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How to do if a meningioma recurs after surgery?
How to do if a meningioma recurs after surgery? At present, the main clinical treatment methods for recurrent meningiomas are radiotherapy and reoperation.
Meningioma is a common benign tumor in the brain, with an incidence rate of 19.2% of intracranial tumors, ranking second. It is a derivative of meninges and meningeal space that grows slowly. Clinically, many meningiomas are accidentally discovered.
The main impact of meningioma on patients is that the growth of the tumor causes compression of peripheral nerves and blood vessels. The current treatment of meningioma is mainly surgical resection. During the operation, the doctor will cut the tumor as much as possible. In recent years, with the development of micro-neurosurgical technology, the surgical effect of meningiomas has been significantly improved.
Although meningiomas are benign tumors, most patients can be cured after surgical resection, but some patients may recur. Clinically, the main reason for the recurrence of meningioma patients after surgery may be the absence of a total resection of the tumor or the erosion of the bone by the meningioma.
Although the tumor should be completely removed as much as possible during meningioma surgery, meningioma may involve nerves, blood vessels and other important intracranial tissues. During the operation, in order to avoid dysfunction of blood vessels and nerves, a part of the tumor may remain and cause tumor recurrence. Of course, if the meningioma erodes the bone, the blind full resection during the operation may also cause the corresponding neurological dysfunction, so the residual tumor body will lead to the tumor recurrence.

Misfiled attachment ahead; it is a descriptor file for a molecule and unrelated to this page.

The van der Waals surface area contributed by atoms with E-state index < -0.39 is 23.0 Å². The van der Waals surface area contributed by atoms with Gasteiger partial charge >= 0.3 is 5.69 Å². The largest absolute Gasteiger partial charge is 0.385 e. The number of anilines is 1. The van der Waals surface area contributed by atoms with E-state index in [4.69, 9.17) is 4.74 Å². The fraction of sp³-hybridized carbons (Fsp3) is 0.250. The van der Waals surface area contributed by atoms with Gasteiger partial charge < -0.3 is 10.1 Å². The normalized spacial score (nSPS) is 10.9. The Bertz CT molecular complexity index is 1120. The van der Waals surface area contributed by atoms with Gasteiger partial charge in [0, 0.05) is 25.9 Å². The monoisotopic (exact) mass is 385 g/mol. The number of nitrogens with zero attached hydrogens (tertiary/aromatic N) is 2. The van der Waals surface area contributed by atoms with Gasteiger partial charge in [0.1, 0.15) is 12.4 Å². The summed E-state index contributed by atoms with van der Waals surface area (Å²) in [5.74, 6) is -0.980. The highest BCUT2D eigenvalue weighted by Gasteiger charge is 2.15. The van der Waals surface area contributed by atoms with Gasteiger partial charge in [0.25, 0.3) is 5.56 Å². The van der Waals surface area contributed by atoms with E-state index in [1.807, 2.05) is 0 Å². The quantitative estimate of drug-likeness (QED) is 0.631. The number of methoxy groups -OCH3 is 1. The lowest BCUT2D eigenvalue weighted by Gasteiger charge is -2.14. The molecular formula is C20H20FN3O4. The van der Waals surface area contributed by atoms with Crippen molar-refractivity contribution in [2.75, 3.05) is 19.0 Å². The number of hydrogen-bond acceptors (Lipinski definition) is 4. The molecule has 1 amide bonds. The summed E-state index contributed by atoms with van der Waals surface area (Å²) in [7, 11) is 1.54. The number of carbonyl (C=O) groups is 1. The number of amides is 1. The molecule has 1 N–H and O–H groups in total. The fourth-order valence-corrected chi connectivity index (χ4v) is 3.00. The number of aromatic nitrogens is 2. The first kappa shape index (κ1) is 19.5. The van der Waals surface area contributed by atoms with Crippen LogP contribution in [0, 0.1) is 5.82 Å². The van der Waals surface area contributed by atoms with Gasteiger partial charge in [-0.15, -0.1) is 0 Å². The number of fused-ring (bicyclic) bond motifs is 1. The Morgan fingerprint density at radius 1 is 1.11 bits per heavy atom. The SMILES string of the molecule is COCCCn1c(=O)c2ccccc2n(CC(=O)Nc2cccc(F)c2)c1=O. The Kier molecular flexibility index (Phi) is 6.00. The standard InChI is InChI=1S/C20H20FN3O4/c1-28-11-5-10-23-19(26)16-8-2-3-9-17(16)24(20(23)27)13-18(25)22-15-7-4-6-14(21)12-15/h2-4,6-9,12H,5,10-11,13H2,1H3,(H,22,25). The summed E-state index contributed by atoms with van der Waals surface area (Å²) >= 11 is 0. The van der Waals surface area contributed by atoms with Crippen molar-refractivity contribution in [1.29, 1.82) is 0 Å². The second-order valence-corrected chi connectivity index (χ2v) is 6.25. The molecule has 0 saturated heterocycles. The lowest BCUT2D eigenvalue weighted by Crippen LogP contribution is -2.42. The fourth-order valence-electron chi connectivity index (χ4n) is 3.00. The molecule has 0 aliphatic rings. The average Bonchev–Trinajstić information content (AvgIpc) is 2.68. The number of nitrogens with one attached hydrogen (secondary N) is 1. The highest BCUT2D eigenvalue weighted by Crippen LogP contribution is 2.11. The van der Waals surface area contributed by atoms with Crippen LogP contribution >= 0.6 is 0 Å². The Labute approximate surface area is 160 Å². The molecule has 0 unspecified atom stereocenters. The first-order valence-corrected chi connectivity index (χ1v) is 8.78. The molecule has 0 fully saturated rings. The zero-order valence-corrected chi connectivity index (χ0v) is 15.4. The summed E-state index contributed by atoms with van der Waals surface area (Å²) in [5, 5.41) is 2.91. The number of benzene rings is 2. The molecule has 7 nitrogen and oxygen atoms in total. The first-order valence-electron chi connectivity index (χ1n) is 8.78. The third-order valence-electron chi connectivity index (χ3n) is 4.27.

At present, the main clinical treatment methods for recurrent meningiomas are radiotherapy and reoperation. However, radiotherapy may cause side effects such as radiation damage and necrosis, so neurosurgeons often recommend patients to operate again.
Whether a patient with meningioma recurrence needs surgery can not be simply determined from whether the tumor is recurring, but based on the age, physical condition, symptoms and signs of the patient with meningioma. Of course, the patient’s age and the location of tumor growth may directly affect the patient’s surgical results and results.
All in all, I hope that the patient’s friends will be clear: Although meningiomas are benign tumors, they may also recur after surgery. Therefore, patients must pay attention to timely review during postoperative recovery and perform postoperative consolidation treatment to prevent recurrence
(source:internet, reference only)